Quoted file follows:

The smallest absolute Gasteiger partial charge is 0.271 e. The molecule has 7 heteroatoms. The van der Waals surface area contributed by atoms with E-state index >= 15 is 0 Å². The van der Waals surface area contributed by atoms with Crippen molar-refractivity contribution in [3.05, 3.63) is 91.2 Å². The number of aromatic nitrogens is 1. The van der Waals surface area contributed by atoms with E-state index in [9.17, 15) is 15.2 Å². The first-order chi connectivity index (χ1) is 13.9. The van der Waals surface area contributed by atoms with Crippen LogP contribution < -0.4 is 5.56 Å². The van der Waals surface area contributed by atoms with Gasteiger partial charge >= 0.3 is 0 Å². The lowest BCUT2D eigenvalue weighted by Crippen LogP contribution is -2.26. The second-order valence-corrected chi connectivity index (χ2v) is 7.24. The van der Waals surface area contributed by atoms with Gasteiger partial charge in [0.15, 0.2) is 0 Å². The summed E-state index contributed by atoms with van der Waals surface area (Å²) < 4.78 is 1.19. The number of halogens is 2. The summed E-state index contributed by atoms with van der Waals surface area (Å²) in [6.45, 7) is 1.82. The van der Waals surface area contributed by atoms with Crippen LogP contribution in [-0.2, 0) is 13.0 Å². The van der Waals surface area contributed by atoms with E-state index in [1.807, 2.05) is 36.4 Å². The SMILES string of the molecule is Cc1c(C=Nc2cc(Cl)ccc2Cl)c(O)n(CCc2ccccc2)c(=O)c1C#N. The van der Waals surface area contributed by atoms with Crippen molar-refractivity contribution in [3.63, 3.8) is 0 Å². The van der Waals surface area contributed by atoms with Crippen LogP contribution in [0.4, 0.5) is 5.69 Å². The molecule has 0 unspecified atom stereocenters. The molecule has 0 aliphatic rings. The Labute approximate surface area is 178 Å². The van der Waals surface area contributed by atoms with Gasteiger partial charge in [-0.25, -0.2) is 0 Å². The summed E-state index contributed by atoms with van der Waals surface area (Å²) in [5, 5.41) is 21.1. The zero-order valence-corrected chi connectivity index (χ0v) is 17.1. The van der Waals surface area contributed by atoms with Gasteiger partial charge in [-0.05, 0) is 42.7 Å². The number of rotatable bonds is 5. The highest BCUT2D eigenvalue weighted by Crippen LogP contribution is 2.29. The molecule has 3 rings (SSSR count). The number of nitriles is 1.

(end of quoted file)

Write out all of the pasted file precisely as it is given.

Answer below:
The smallest absolute Gasteiger partial charge is 0.271 e. The molecule has 7 heteroatoms. The van der Waals surface area contributed by atoms with E-state index >= 15 is 0 Å². The van der Waals surface area contributed by atoms with Crippen molar-refractivity contribution in [3.05, 3.63) is 91.2 Å². The number of aromatic nitrogens is 1. The van der Waals surface area contributed by atoms with E-state index in [9.17, 15) is 15.2 Å². The first-order chi connectivity index (χ1) is 13.9. The van der Waals surface area contributed by atoms with Crippen LogP contribution < -0.4 is 5.56 Å². The van der Waals surface area contributed by atoms with Gasteiger partial charge >= 0.3 is 0 Å². The lowest BCUT2D eigenvalue weighted by Crippen LogP contribution is -2.26. The second-order valence-corrected chi connectivity index (χ2v) is 7.24. The van der Waals surface area contributed by atoms with Gasteiger partial charge in [0.15, 0.2) is 0 Å². The summed E-state index contributed by atoms with van der Waals surface area (Å²) < 4.78 is 1.19. The number of halogens is 2. The summed E-state index contributed by atoms with van der Waals surface area (Å²) in [6.45, 7) is 1.82. The van der Waals surface area contributed by atoms with Crippen LogP contribution in [-0.2, 0) is 13.0 Å². The van der Waals surface area contributed by atoms with E-state index in [1.807, 2.05) is 36.4 Å². The SMILES string of the molecule is Cc1c(C=Nc2cc(Cl)ccc2Cl)c(O)n(CCc2ccccc2)c(=O)c1C#N. The van der Waals surface area contributed by atoms with Crippen molar-refractivity contribution in [3.63, 3.8) is 0 Å². The van der Waals surface area contributed by atoms with Crippen LogP contribution in [0.4, 0.5) is 5.69 Å². The molecule has 0 unspecified atom stereocenters. The molecule has 0 aliphatic rings. The Labute approximate surface area is 178 Å². The van der Waals surface area contributed by atoms with Gasteiger partial charge in [-0.25, -0.2) is 0 Å². The summed E-state index contributed by atoms with van der Waals surface area (Å²) in [5, 5.41) is 21.1. The zero-order valence-corrected chi connectivity index (χ0v) is 17.1. The van der Waals surface area contributed by atoms with Gasteiger partial charge in [-0.05, 0) is 42.7 Å². The number of rotatable bonds is 5. The highest BCUT2D eigenvalue weighted by Crippen LogP contribution is 2.29. The molecule has 3 rings (SSSR count). The number of nitriles is 1.